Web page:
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Reflection and RenewalMessage delivered by President J. Michael Adams during "A Service of Reflection and Renewal", September 26, 2001.
The nightmare of September 11 has left scars that will never heal. A horrifying attack on U.S. soil claimed thousands of lives, cost billions in damages and caused immense sorrow. Fairleigh Dickinson University grieves with the families and friends of the victims, and the University community extends its deepest sympathies and thoughts to those whose loved ones were so cruelly taken from them.
We further pay tribute to those who selflessly rushed to aid the relief efforts. From those sorting through debris to those rushing to give blood, the outpouring of support has been tremendous. All of these individuals are true heroes. They have cast out some of the darkness and left us with powerful images of the power of the human spirit to prevail.
We know today* of at least 15 faculty, staff and students who lost members of their family. And we know of 10 alumni who are missing. Unfortunately, those numbers may grow. As we attempt to recover from this horror, we are also coming together as a community in ways unimagined just a short time ago. I want to express my most heartfelt thanks to all who have listened, rallied round their fellow citizens and offered moving messages of compassion and understanding. From the outbreak of this crisis, we have held memorials, provided counseling services, offered opportunities for discussion and tried to be there for those who needed us. We will continue to provide whatever support is necessary to comfort others.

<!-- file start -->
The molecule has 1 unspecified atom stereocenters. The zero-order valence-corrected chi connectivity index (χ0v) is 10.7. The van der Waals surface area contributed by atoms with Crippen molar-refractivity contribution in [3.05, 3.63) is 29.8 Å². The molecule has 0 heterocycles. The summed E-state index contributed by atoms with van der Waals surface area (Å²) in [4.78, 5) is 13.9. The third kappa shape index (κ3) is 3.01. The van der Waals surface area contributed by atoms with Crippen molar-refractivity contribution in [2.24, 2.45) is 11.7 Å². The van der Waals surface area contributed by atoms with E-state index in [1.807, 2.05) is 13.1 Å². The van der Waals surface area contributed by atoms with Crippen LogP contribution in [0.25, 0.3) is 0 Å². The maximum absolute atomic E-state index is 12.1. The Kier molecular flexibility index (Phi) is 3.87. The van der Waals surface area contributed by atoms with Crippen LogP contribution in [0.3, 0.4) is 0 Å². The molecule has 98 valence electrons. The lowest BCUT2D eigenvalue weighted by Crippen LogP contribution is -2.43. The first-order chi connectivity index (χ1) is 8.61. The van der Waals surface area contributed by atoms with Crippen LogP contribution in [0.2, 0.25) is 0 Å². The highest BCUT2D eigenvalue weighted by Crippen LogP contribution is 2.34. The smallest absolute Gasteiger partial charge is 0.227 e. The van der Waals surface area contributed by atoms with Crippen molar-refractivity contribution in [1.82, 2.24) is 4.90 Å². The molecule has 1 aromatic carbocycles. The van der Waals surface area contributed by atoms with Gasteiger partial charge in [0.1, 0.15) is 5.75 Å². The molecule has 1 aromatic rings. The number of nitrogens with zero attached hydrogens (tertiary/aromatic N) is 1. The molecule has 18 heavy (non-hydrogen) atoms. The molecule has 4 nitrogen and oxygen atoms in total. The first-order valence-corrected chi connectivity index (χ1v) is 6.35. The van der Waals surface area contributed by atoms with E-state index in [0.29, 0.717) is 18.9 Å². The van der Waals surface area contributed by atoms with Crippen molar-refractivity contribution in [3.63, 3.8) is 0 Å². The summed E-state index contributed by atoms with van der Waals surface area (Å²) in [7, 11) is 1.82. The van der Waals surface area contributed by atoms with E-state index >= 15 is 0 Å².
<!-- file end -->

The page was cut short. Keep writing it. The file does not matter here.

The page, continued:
The intent of terrorism is to disrupt our society and way of life, but our community is resolved to unite against such threats. We will not tremble in the face of barbarism. We will rededicate ourselves to our global mission and our goal of educating global citizens. This was not just a crime against the United States, but a blow to all across the world who treasure the value of life. Inhuman forces may try to divide us, but the threads of humanity remain interwoven across countries and cultures.
Now, more than ever, we must stand true to our fundamental values of tolerance, respect and freedom. Now, more than ever, we must look at the world through the eyes of others. Now, more than ever, we must resist those who preach hatred and those who seek to blame a specific group or culture; the true enemies are ignorance, isolationism and inflexible views of the world. It is ignorance that feeds hatred and fanaticism. And while it is natural to be angry, we must avoid blind rage and remember that what we seek is justice, not cruelty. Terrorism can hurt us, and it can take lives; but only we can surrender our humanity and forsake our principles.
Now, more than ever, we must overcome the feelings of despair and anchor our destinies to the promise of peace. And the promise of peace can be fulfilled through education — education that is inclusive, open and responsive to ideas, issues and growth. This is our mission, and in this spirit we go forward with hope.
The pain of September 11 will never go away, but the greatest tribute we can make to the victims of this tragedy is to fight for a future free from hatred and ignorance. We can — and we must — create an everlasting memorial of humanity, liberty and justice for all. From the toughest of life’s trials, together we will emerge stronger and renewed in our commitment to education as a path to peace.
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